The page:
Eco-briefs | So you’re saying there’s a chance?

Solar energy zones in Colorado
Photo courtesy of the BLM

So you’re saying there’s a chance?

Climate change scientists have just a 5 percent slice of hope that human industrial flatulence is not warming the planet.

A leaked draft of an Intergovernmental Panel on Climate Change (IPCC) report obtained by Reuters states global climate scientists are 95 to 100 percent certain climate change is caused by human activity.

The draft cites fossil fuel combustion as the primary factor of global warming since the 1950s, with a level of certainty higher than the 90 percent projection from the 2007 report, and 66 percent in 2001.

While the leak strongly ties anthropogenic activity to increased global temperatures, Reuters reports the IPCC will likely de-emphasize the correlation between human activity and increased droughts — a tentative finding from 2007.

The IPCC’s final report will be published in three installments over the next year, the first of which will be presented in Stockholm on Sept. 26, and “is likely to change in response to comments from governments received in recent weeks and will also be considered by governments and scientists at a four-day approval session at the end of September,” the panel’s spokesman, Jonathan Lynn, said in a press statement Monday. “It is therefore premature and could be misleading to attempt to draw conclusions from it.”

— Zak Weinberg

Bureau of Land Management to auction public land for solar energy zones

The Bureau of Land Management (BLM) will host the first competitive auction for 3,705 acres of public land designated as solar energy zones in Conejos and Saguache counties on Oct. 24.

“This process will facilitate the Department’s priority approach to making appropriate public lands available for renewable energy development in the Solar Energy Zones and ensure a fair return to taxpayers for the commercial use of these lands,” said Helen Hankins, BLM Colorado state director, in a BLM press release.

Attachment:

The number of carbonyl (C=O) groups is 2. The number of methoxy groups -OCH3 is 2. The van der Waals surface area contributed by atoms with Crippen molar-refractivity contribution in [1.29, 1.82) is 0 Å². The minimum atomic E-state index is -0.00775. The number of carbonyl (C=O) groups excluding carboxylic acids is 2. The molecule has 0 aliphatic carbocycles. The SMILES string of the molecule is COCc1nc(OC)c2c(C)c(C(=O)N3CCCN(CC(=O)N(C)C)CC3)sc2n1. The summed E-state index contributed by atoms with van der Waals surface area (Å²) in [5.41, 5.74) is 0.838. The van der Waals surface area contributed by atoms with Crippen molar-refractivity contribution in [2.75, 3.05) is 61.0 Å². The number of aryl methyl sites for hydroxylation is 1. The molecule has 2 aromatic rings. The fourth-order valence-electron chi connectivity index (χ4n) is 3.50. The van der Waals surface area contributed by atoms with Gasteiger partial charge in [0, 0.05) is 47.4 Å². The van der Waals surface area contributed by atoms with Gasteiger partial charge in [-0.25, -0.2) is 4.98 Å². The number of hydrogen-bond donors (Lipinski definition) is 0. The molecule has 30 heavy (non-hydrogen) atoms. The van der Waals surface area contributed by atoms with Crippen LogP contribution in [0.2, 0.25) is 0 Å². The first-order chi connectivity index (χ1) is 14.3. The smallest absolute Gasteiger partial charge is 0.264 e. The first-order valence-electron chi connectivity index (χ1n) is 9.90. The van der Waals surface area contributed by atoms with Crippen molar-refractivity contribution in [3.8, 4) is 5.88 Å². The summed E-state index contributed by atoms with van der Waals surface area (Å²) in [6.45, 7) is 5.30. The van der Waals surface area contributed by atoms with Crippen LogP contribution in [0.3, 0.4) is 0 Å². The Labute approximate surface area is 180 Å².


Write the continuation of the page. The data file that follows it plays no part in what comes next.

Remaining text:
The De Tilla Gulch and Los Mogotes East solar energy zones are part of the Western Solar Plan, a two-year effort spearheaded by the Department of the Interior and the Department of Energy and approved last October. The plan provides incentives for development within 19 solar energy zones with access to existing or planned transmission zones, as well as creating a process for considering additional zones.

— Zak Weinberg

Dolphin what?

One of Matt Groening’s personal favorite scenes from The Simpsons is “Night of the Dolphin,” based roughly on the 1973 American science-fiction thriller film directed by Mike Nichols, The Day of the Dolphin.

In the episode, dolphins surpass human intelligence and violently relocate the town of Springfield into the ocean. While lawmakers wait idly for what could become our cartoonish and hyperbolic future, crowdfunding group FundaGeek and the Dolphin Communication Project have teamed up to support the continuous study of bottlenose dolphins and how they value their social relationships.

“In 2000, when the Dolphins IMAX film premiered, I founded the Dolphin Communication Project,” Kathleen Dudzinski, director of the project, says on the website. “By comparing dolphins of different species living in different environments, we are able to determine how their social structures are affected by the many differences we see in their unique situations, as well as ascertain which social behaviors might be universal or shared by all dolphin species.”

— Zak Weinberg